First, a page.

The researchers at the University of Waterloo have developed a new fuel cell that could be used to power up hybrid vehicles when they are moving. Instead of using petrol or diesel engines, these new innovative fuel cells can be a great choice to power your vehicles.
According to the researchers, advancements in zero-emission fuel cells could make the technology cheap enough to replace traditional gasoline engines in vehicles.
The new improved design can last at least 10 times longer than current versions. In addition, the mass-production will make them more economical and can be used to power engines alone, without the need for traditional or battery powered engines.
“With our design approach, the cost could be comparable or even cheaper than gasoline engines,” said Xianguo Li, director of the Fuel Cell and Green Energy Lab at Waterloo. “The future is very bright. This is clean energy that could boom.”
Initially, the researchers concentrated on hybrid vehicles. The fuel cells are not currently used in hybrid cars as they are very expensive. These vehicles use an internal combustion engine and also can be fueled like normal cars, but also have an electric motor and battery.
The gas engine recharges the battery when the vehicle is in motion and this helps to give it a long driving range. During low speed the vehicle utilizes pure electric power and when speed increases it can switch to petrol. This generates lower emission when compared to the petrol-fuelled vehicles.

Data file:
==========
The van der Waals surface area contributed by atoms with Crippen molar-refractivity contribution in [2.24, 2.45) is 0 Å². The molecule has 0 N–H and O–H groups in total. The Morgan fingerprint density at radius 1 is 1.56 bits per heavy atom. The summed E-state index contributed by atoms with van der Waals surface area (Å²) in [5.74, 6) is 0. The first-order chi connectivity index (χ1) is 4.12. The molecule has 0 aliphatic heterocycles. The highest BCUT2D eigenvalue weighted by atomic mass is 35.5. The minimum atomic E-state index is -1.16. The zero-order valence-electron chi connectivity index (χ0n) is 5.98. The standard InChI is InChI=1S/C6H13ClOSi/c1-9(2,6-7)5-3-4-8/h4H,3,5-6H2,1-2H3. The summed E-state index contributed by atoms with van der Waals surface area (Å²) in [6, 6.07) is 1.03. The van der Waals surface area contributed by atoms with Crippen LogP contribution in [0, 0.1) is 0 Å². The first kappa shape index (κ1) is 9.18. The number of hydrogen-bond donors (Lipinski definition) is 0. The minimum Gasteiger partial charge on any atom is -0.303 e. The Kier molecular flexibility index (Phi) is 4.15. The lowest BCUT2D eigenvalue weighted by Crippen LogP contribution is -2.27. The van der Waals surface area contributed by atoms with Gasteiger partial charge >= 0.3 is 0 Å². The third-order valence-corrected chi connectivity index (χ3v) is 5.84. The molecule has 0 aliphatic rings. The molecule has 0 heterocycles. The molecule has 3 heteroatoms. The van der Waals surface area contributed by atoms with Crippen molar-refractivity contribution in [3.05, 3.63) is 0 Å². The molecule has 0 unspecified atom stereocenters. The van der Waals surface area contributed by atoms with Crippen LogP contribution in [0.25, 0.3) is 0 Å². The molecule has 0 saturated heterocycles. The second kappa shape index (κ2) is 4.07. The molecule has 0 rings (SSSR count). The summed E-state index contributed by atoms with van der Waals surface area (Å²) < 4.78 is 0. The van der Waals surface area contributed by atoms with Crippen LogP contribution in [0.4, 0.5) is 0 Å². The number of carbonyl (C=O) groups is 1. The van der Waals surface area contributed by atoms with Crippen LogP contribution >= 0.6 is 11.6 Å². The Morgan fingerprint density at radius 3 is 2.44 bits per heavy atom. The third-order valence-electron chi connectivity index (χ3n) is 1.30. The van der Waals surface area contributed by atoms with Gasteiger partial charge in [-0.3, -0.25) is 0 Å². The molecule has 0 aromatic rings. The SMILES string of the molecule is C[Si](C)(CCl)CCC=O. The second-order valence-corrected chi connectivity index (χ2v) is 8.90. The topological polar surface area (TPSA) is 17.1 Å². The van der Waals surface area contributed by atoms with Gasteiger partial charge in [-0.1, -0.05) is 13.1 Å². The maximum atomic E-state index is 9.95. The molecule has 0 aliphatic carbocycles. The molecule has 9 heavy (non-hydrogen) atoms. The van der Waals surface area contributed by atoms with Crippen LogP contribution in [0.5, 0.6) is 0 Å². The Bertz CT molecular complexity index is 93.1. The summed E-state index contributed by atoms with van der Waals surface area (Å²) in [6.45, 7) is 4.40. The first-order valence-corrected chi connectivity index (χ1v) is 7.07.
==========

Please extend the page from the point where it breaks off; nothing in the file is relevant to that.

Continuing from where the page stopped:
Theoretically, existing fuel cells can replace those gas engines, but as they are very expensive, practically it is not possible.
The researchers solved that problem with a design that makes fuel cells far more durable by delivering a constant, rather than fluctuating, amount of electricity. As a result, the fuel cells lasted between 4.9-11.8 times longer depending on the type of terrain the car was driven on.
Fuel cells produce their own electricity from a chemical reaction that combines hydrogen and oxygen to make water. This will make the process simpler and therefore far cheaper.
“We have found a way to lower costs and still satisfy durability and performance expectations,” said Li, a professor of mechanical and mechatronics engineering. “We’re meeting economic targets while providing zero emissions for a transportation application.”
Professor Li and his team hope the introduction of fuel cells in hybrid vehicles will lead to mass production and lower unit costs. This new invention could replace both batteries and gas engines entirely as it provides an affordable, safe, dependable, clean source of electrical power.
“This is a good first step, a transition to what could be the answer to the internal combustion engine and the enormous environmental harm it does,” said Li. The finding is published in the journal Applied Energy.
Li collaborated with lead researcher Hongtao Zhang, a former post-doctoral fellow, Waterloo mathematics professor Xinzhi Liu and Jinyue Yan, an energy expert, and professor in Sweden.